• Man if you ever wanted to get the population of the United States sick this seems like a good way to do it. Since it takes two weeks before symptoms start to show, think of how many astronomical equations and how far the disease can spread in that time. It’s gotten so bad over in China but the people are starting to revolt against the government over there. China has lockdown tens of millions of people. So the moral of the story here is be vigilant karma mask up wash up sterilize up and for God’s sake don’t eat dogs snakes and Badgers.

  • I think that by the time most people wake up, it will probably be a little late. The way the “novel” (whatever that means) virus is spreading, measures should already be underway to safeguard our own, just in case. It’s a lot easier than a person thinks. Add a few shelf stable groceries and stored water as often as possible and it adds up. A bit here, a bit there. Anything’s better than nothing. Especially if your kids are hungry. Depend on yourself and family first. Trust and charity may be in short supply when most needed.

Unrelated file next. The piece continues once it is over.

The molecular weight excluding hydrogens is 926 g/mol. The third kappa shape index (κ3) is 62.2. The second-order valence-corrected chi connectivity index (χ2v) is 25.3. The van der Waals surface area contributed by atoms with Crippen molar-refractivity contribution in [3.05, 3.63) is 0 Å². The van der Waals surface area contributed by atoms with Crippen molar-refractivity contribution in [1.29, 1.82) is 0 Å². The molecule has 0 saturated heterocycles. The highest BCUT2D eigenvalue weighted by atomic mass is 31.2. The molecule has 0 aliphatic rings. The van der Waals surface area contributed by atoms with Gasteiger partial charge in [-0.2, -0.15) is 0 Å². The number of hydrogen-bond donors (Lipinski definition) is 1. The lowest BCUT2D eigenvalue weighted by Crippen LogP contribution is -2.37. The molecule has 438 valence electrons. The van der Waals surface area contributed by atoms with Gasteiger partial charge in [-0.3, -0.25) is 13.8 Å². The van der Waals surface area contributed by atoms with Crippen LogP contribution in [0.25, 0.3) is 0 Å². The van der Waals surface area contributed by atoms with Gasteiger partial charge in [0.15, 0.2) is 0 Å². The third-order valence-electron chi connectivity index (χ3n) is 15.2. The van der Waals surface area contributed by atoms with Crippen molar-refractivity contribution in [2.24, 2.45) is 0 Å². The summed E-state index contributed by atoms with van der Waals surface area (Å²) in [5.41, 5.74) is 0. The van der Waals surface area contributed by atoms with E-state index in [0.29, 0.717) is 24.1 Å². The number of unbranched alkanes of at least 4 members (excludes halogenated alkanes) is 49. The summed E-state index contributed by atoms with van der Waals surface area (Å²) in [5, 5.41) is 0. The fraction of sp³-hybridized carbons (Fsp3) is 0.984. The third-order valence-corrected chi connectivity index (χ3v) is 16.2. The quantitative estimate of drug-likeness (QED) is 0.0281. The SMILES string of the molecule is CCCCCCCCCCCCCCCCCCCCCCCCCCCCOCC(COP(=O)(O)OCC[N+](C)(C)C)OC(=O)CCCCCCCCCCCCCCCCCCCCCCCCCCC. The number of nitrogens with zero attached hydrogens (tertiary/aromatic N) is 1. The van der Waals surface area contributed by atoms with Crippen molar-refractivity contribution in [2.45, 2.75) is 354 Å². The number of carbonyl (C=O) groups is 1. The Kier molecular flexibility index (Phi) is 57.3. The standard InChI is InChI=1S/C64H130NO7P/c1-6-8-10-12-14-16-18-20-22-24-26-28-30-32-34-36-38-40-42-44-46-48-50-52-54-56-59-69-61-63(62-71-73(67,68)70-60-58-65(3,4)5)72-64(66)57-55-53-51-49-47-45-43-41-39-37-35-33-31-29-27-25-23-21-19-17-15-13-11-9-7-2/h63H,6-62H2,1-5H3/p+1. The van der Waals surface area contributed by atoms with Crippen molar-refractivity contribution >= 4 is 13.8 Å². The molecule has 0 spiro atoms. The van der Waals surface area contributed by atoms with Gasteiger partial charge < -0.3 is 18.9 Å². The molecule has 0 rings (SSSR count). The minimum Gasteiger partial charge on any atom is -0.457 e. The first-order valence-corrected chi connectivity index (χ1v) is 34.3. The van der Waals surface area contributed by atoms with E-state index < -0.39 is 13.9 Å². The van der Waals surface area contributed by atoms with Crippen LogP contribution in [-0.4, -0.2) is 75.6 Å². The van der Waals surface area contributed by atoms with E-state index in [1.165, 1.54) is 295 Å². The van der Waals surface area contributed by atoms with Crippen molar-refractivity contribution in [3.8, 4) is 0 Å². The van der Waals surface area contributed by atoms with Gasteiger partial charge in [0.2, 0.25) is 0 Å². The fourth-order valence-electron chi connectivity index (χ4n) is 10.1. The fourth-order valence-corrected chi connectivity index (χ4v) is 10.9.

All it takes is a good scare and the “grocery” ports on the West Coast that serve Alaska could shut down also. Who knows? Expect the best and prepare for the worst. Words to live by.

    • Yeah and arm yourself in case shtf.

  • Cover your eyes. Early evidence shows the virus enters through the eyes. NP 95 mask is the only mask that helps.

    • I can not find a NP95 mask on the net or any info on one.

  • “While Anchorage has direct flights from Wuhan, very few humans are coming on those planes from Asia at this time of year.”

    Really? Then what would explain the 2 bus loads of Chinese tourists shopping at Fred Meyer’s store on the Old Steese in Fairbanks on Saturday afternoon?